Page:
S. Korea president-elect pledges ‘private sector-led’ growth

President-elect Yoon Suk-yeol gives a speech at the National Assembly on March 10, 2022. (Pool photo) (Yonhap). Sketched by the Pan Pacific Agency.

SEOUL, Mar 10, 2022, Bloomberg. South Korea President-elect Yoon Suk-yeol pledged after his narrow election victory to support a “private sector-led” economy, outlining a right-leaning agenda that included a sterner response to provocations from North Korea, Bloomberg reported.

The prosecutor-turned-politician vowed to boost growth and create jobs in Asia’s fourth-largest economy, where rising home prices and a widening wealth gap have fueled voter discontent. Yoon’s private-sector approach contrasted with his opponent, former Gyeonggi Governor Lee Jae-myung, who had sought to make South Korea the region’s first nation to pay a universal basic income.

“I will create jobs and strengthen our middle class by shifting the focus of our economy toward the private sector rather than leaving it led by the government,” Yoon, 61, told a briefing Thursday in Seoul after the result.

Yoon secured 48.6% of the vote in the election, compared with Lee’s 47.8%, the country’s closest presidential contest ever. The won advanced the most in more than a year in the wake of his election, while the Kospi followed other indexes up about 2%.

Investors see Yoon as more market-friendly than his progressive former boss, outgoing President Moon Jae-in, and less likely to interfere with business after he takes office on May 10. The new president faced daunting political challenges, with Moon’s Democratic Party holding a supermajority in parliament until at least the next elections in 2024.

Housing prices have doubled in urban centers such as Seoul during the Moon’s term, while wages have failed to keep pace. That has made home ownership unaffordable for many families over the long term, while inflation unexpectedly accelerated in February. Russia’s invasion of Ukraine suggests there will be little respite for rising prices soon.

On the campaign trail, Yoon promised to narrow income disparity and implement a 100-day emergency rescue plan for a Covid-hit economy that would provide a quick and hefty financial injection. He also stoked divisions by pledging to shut down the Gender Equality Ministry — despite South Korea having one of the largest gender-based pay gaps in the developed world.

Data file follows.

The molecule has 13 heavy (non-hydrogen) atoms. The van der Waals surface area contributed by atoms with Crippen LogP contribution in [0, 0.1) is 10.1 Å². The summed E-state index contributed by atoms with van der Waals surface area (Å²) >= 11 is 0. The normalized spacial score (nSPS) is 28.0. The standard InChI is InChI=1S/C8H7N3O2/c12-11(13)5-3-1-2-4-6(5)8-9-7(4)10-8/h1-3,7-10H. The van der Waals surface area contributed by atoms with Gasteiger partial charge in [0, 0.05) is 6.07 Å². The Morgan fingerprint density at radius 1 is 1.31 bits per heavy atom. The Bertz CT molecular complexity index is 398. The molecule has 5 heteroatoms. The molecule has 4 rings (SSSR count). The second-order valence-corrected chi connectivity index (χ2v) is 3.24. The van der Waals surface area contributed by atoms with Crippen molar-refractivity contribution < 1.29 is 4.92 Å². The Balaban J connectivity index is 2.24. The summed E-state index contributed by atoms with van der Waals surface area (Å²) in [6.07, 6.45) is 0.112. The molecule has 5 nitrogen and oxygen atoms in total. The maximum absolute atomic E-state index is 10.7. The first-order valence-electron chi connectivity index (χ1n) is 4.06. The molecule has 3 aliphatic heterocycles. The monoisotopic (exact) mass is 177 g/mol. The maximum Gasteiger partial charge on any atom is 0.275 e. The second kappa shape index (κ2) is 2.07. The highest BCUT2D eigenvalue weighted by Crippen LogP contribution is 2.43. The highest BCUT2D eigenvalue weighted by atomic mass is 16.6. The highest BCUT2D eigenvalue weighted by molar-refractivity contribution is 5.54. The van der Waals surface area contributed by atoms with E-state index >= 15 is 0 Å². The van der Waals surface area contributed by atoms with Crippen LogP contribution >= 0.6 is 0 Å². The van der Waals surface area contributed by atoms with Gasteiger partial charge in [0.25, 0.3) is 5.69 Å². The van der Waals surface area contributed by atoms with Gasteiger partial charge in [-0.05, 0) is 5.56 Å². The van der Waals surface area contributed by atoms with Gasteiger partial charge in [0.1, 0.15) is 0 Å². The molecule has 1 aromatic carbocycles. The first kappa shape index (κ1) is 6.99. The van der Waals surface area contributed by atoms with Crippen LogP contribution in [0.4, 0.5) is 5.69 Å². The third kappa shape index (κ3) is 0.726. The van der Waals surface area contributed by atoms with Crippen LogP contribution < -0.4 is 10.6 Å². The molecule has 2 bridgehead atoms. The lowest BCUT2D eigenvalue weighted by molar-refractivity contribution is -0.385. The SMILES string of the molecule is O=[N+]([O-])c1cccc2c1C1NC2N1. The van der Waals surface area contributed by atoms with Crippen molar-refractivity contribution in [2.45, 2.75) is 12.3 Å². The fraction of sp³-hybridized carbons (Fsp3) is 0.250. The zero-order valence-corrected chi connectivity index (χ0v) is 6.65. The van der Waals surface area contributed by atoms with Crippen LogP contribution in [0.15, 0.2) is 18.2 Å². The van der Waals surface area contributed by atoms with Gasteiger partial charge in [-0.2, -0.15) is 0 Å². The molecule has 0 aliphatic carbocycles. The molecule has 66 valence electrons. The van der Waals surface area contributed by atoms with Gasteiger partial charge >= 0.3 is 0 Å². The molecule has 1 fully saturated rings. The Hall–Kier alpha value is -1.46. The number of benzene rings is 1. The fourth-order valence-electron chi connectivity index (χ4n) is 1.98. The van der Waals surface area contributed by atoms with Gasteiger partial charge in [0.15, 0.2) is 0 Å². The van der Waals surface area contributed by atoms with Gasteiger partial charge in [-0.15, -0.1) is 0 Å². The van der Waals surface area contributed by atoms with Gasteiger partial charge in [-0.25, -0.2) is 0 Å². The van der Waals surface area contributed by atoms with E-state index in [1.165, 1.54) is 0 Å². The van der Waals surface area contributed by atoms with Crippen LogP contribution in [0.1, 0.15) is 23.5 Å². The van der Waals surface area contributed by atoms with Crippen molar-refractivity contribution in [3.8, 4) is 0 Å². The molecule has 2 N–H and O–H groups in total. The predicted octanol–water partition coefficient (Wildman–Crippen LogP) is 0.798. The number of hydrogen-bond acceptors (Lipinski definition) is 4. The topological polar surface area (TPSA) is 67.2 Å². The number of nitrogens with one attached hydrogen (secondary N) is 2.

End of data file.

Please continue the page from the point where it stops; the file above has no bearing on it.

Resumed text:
Nuclear energy, internet and construction stocks were among the biggest winners after his victory Thursday. The so-called peace stocks that typically benefit from improved ties between North and South Korea were the biggest losers.

U.S. President Joe Biden was the first world leader to congratulate Yoon, pledging to cooperate on the pandemic, supply chains and the threats posed by North Korea’s missile and nuclear programs. In his briefing, Yoon reaffirmed the tougher stance toward China and North Korea that he had promised during the campaign.

“We will sternly respond to North Korea’s illegal and unreasonable behaviors based on principles, but we will always keep our doors open for dialogue,” Yoon said. South Korea would be “reborn” as a “pivotal country that contributes to freedom, peace and prosperity,” he said.

During the campaign, Yoon said he would back a preemptive strike if Pyongyang posed an immediate threat and called for a new deployment of a U.S.-made missile interceptor system known as THAAD. China previously banned sales of group tour packages and appearances of Korean celebrities on television shows in retaliation for Seoul’s deployment of the U.S.-led missile shield system.

Moon had made improving ties with North Korea a central focus of his presidency, sometimes prompting friction with Washington. He saw relations sour with Tokyo, while courting Beijing’s support.

Yoon resigned as prosecutor general last year after a falling out over investigations into the president’s associates. The conservative People Power Party recruited him to run as its standard-bearer in part to clean up its image after the impeachment, ouster and conviction of former conservative president Park Geun-hye five years ago.

Yoon signaled an interest in repairing relations with Tokyo, after a bitter trade war in 2019, fueled by disputes over Japan’s 1910-1945 colonial occupation of the Korean Peninsula.

“It is of both ROK and Japan’s interest to focus on the future rather than the past,” Yoon said, referring to the Republic of Korea’s formal name. “I will consider the future of Korea-Japan relationship by having a forward-looking perspective for our youth and future generation.”

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